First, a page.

Islamophobia increasingly recognises no borders in Europe. Hate-driven attacks on the religion of Islam and the holy book will never cast a shadow on their sanctity. Such hate crimes vitiate those who commit them. Such seeds of hatred are poisoning and radicalising societies from within.
One need not look far to witness Islamophobia. To witness the verity of state-sponsored Islamophobia rear its ugly head, witness the Modi documentary by the BBC (better late than never) which unequivocally exhibits crimes against humanity committed by the ruling BJP and RSS against Muslims, including lynching brigades and anti-Muslim bigotry, documenting how police beat a Muslim to death.
Modi and his acolytes are well-known Islamophobes and now what becomes eerily alarming is how the contagion of Islamophobia is epidemically spreading across a rabidly right-wing cesspit that is increasingly the continent of Europe.
Earlier this week in The Hague, Netherlands, in an act that made US right-wingers resemble beacons of tolerance, Edwin Wagensveid, the Dutch politician from the extreme-right Europeans Against the Islamisation of the West (PEGIDA) group, publicly desecrated a copy of the Quran and broadcast a video of the heinous act on social media.
We eerily witness a pattern emerging as over the weekend Rasmus Paludan, political leader of the Danish far-right party Stram Kurs (Hard Line), burned a copy of the Quran close to the Turkish Embassy in Sweden.
Indicating that the hateful events in Sweden and the Netherlands constitute part of a wider premeditated hate campaign against Muslims, as he ripped pages from the Quran, as expected, just as the professional provocateurs sought, protests burst forth throughout the Muslim-majority world. Western politicians subsequently retorted by patronisingly preaching and moralising to Muslims on the nuance of free speech and “respect” for diverse viewpoints.
Past this tired clichéd pattern of vexatious Islamophobic baiting/Muslim anger/ensued by Western snobbish haughtiness, a more important question to pose is: does targeting susceptible minorities (Muslims in Europe) have any repercussions on the societies where they take place? Should non-Muslims residing in Western cities care if a holy book they disbelieve in is used in an odious publicity stunt? The reply is a resounding “yes they should”. Since the proliferation of anti-Muslim bigotry renders democracies less free, tolerant and safe — not just for Muslims, but for all and sundry.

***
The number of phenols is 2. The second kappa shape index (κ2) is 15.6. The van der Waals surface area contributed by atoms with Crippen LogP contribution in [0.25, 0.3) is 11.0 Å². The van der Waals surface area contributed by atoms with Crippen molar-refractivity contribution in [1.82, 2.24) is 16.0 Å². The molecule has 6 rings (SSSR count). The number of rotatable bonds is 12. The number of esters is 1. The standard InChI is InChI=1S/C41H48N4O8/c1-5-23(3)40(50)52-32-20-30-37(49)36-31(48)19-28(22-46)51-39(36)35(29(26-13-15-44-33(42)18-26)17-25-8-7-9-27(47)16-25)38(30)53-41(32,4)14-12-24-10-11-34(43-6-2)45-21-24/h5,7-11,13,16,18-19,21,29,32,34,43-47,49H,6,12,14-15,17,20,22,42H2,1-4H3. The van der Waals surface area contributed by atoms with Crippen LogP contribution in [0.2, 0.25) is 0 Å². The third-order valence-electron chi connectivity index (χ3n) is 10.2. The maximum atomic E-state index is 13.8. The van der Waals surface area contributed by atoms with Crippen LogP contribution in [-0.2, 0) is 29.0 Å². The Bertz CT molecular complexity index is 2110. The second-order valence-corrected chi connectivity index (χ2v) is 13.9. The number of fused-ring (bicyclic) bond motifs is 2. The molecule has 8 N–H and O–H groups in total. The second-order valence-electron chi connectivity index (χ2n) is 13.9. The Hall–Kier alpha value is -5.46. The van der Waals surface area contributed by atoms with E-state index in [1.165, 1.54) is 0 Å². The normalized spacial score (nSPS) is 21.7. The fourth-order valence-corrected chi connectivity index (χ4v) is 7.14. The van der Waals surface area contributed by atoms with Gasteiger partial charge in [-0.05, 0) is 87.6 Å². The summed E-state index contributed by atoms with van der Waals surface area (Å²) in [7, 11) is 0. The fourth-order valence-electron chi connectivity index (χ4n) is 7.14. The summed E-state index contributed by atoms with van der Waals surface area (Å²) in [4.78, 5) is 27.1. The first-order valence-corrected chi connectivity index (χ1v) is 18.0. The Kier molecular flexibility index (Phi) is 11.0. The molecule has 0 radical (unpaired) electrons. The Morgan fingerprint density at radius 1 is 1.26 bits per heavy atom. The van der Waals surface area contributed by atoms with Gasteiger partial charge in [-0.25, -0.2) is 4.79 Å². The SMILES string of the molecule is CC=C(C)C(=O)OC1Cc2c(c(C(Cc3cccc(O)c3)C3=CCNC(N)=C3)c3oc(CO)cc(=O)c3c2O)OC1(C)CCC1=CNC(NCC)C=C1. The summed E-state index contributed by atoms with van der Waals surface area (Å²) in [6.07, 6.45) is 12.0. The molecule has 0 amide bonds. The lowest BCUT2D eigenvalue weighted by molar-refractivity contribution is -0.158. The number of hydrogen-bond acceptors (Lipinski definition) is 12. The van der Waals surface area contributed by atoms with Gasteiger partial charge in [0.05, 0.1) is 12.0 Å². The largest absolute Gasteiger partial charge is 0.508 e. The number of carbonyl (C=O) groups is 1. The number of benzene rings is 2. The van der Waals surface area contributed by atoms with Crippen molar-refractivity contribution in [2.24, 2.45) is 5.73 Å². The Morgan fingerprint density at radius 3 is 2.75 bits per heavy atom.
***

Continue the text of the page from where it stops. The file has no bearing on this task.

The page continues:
Global Islamophobia Indices, from Pew Research and a 2020 study by the European Commission against Racism and Intolerance (ECRI) among many others, benchmarking Islamophobia prejudice, forecasting anti-Muslim acts, and other variables illustrate that anti-Muslim clichés are predictably aligned with state policies persecuting Muslims. For example, mosque surveillance and Trump’s “Muslim ban” which banned travel to America from multiple Muslim-majority nations. However, Islamophobic zealots are not just trigger-happy to purge Muslims rights. Empirical evidence since 9/11 onwards indicates that anti-Muslim extremists are glad to renege on their own rights and tilt toward totalitarianism. Citizens who believe that Muslims are partly to blame for violence conducted by other Muslims (collective punishment and condemnation) or that Muslims are less cultured than others are likely to favour an erosion of media freedom and an interruption of fundamental freedoms during a terrorist attack. In summary, the promulgation of Islamophobia weakens the roots of civil liberties, and a free and fair society — namely a nonconforming, questioning and critical citizenry.
Moreover, Islamophobia precipitates other forms of hatred. Violent extremist researchers and pollsters such as Gallup and the International Alliance for Peace and Development (IAPDA) and the OHCHR, have, for years, discovered that Anti-Semitism and anti-Black racism are amongst the main forecasters of Islamophobia.
Indeed, miscreants “claiming” to act in the name of Islam exploitatively manipulate Western anti-Muslim political ideas to head-hunt citizens to their extremist ideologies.
Empirical studies reveal that anti-Muslim tropes such as their being more prone to violence is a fallacy. People tolerant of Islamophobia are also likely to condone violent attacks and the killing of civilians by armies. The alarming upsurge in white supremacist violence in Europe and in America as the major terrorist menace to American lives during the Trump epoch comes as no surprise.
The aforementioned does not imply that cheap publicity stunts and hate speech such as those we saw in Europe last week should be rendered illegal or censured. That would, in certain eyes, legitimise their violence. As a believing Muslim, as an observer of sociology, as an analyst of extremism and theology, I know that the messenger of God (Peace be upon him) encountered much worse in his own life and that the divine scripture and revelation of God does not need our frail and delicate protection; it was, in fact, divinely revealed as a protection for us.
Furthermore, we should not fan the flames of immaterial provocateurs as bastions of “free speech” by muting them. The most lethal penalty we can offer them is to assign them the attention they deserve: none. Hate speech seeking to ignite sparks of Islamophobia must be interpreted by wider civil society for what it actually is, not a vindication of democracy, but an assault against it.
Published in The Express Tribune, January 31st, 2023.
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